I don’t say any of this proudly, it’s just the way I lived my life for a while. If I was asked what denomination I belonged to, or had to fill in a blank on a hospital admission form, I always said Seventh-day Adventist. It just wasn’t a big part of my life.
But I never cut my subscription to Spectrum. As a subscriber since it started in the early 1970s, I counted on the magazine to tell me the truth. I felt I had invested a lifetime of church membership, in addition to almost 15 years of employment, bundled up with the church. I still cared about what went on there.
So I kept reading, issue by issue. I’m sure I’m not the only one with this kind of experience. But I never wanted to cut myself off from the denomination completely. I’ve never quite understood people who feely greatly wronged by the church or those in it, who have removed their names from the rolls and made a public issue of it—some of them still read and write regularly on the Spectrum site. Once I bought a book (about 15 years ago!) from the folks at “Proclamation,” the Former Adventist Fellowship, and of course I’m now eternally on their mailing list. I wonder the same thing about them—why do you still care so much, if you’ve moved on? How do you define yourself by something you’re not anymore?
But slowly I decided that, by golly, I was born an Adventist and I’m going to die one! This is my church too, and even if I disagree with some of its ways, I have just as much a right to be a member as anyone else. Where I used to sit meekly in a Sabbath School class and keep my mouth closed when the discussion veered toward some issue where I disagree, now I speak up. At age 60, I figure life is too short to sit idly by, or seethe and give myself an ulcer! I’m going to speak my piece, calmly and with Christian charity (I hope), but clearly. I was fortunate to find a church, Palm Springs SDA, in my new hometown several years ago, where I feel comfortable doing that. I transferred my membership there in 2006 and have been very happy again participating again in the life of the church.
Now I view the denomination, Ellen White, and the like with the eyes of an adult looking at his parents. I no longer see them as one-dimensional parental figures, people and organizations who can do no wrong. They’re fallible, human—and yet I as the child who grew up in their care, I owe a great debt to them. I honor that debt even though I can look clear-eyed at them and feel sympathy for their short-comings.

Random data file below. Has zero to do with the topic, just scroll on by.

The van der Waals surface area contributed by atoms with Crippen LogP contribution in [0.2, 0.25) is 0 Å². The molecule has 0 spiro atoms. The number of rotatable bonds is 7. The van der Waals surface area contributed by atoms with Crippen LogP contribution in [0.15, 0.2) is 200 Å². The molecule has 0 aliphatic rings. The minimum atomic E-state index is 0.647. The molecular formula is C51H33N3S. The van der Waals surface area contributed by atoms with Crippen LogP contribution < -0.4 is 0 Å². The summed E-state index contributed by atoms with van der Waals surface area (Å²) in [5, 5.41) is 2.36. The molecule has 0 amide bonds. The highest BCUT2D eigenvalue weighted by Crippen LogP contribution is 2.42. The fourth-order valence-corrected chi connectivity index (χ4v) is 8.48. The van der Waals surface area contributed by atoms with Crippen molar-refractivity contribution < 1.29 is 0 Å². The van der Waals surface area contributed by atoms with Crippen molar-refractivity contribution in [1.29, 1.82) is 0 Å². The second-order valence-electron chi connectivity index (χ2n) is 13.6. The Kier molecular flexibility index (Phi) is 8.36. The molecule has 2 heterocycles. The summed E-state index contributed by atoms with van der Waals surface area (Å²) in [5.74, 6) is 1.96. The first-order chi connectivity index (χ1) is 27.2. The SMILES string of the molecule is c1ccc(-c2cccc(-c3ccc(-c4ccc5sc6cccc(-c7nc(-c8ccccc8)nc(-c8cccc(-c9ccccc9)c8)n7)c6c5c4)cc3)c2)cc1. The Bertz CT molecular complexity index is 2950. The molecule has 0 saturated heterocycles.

I was strengthened in these thoughts by a story I once heard about Roy Branson, the longtime Spectrum editor. Apologies to Roy if this didn’t happen the way I heard it–third-hand, but here goes anyway:
GC President Robert Pierson was disturbed over something Roy had written or published in Spectrum (so what else is new?) back in the 1970s, and he called “Brother Branson” in for a tete-a-tete in his office. Pierson and Branson discussed the issue, somewhat vigorously, and basically agreed to disagree. Pierson ended the session by inviting Roy to kneel in prayer.
After Pierson said “Amen” and started to rise, Branson put his hand on Pierson’s shoulder and began praying his own prayer. In it, he laid out his arguments again, with more vehemence, before the Lord, for maybe five or ten more minutes. Pierson reluctantly stayed on his knees—what else could he do?
I’ve thought of that story often in regard to my relationship to the church. Why shouldn’t I be a member, even if I don’t agree with everything? Why shouldn’t I stay and speak truth to the powerful when I think they need to hear it? Why shouldn’t this be my church too?
I honestly think I have the truth-telling media, and those who write for and edit and support them, to thank for being my pillar of cloud and pillar of fire through years of wandering in the metaphorical wilderness. And if that’s not a form of evangelism, helping people stay in the orbit of Christ and the church, I don’t know what it is.
Gallagher is a grant writer for California State University, San Bernardino. He holds a master’s degree in journalism from Columbia.